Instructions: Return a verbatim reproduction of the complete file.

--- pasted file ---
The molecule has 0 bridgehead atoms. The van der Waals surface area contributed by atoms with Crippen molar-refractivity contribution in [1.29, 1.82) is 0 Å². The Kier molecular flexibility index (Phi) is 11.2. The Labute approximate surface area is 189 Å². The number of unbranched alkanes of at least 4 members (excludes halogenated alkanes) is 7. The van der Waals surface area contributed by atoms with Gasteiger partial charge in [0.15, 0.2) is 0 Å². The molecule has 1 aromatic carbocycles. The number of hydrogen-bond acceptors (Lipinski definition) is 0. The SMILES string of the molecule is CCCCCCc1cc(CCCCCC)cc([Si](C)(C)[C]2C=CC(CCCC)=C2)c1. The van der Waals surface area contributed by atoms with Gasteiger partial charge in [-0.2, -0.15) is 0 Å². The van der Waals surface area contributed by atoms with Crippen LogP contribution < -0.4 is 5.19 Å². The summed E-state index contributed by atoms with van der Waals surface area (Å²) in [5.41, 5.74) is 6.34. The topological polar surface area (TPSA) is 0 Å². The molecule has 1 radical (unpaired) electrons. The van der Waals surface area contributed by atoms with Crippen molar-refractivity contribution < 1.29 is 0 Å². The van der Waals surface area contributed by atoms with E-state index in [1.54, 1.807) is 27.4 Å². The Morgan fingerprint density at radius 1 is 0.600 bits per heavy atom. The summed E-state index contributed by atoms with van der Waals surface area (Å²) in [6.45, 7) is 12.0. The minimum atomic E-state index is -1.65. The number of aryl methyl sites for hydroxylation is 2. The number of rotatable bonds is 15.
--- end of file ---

The molecule has 0 bridgehead atoms. The van der Waals surface area contributed by atoms with Crippen molar-refractivity contribution in [1.29, 1.82) is 0 Å². The Kier molecular flexibility index (Phi) is 11.2. The Labute approximate surface area is 189 Å². The number of unbranched alkanes of at least 4 members (excludes halogenated alkanes) is 7. The van der Waals surface area contributed by atoms with Gasteiger partial charge in [0.15, 0.2) is 0 Å². The molecule has 1 aromatic carbocycles. The number of hydrogen-bond acceptors (Lipinski definition) is 0. The SMILES string of the molecule is CCCCCCc1cc(CCCCCC)cc([Si](C)(C)[C]2C=CC(CCCC)=C2)c1. The van der Waals surface area contributed by atoms with Gasteiger partial charge in [-0.2, -0.15) is 0 Å². The van der Waals surface area contributed by atoms with Crippen LogP contribution < -0.4 is 5.19 Å². The summed E-state index contributed by atoms with van der Waals surface area (Å²) in [5.41, 5.74) is 6.34. The topological polar surface area (TPSA) is 0 Å². The molecule has 1 radical (unpaired) electrons. The van der Waals surface area contributed by atoms with Crippen molar-refractivity contribution < 1.29 is 0 Å². The van der Waals surface area contributed by atoms with E-state index in [1.54, 1.807) is 27.4 Å². The Morgan fingerprint density at radius 1 is 0.600 bits per heavy atom. The summed E-state index contributed by atoms with van der Waals surface area (Å²) in [6.45, 7) is 12.0. The minimum atomic E-state index is -1.65. The number of aryl methyl sites for hydroxylation is 2. The number of rotatable bonds is 15.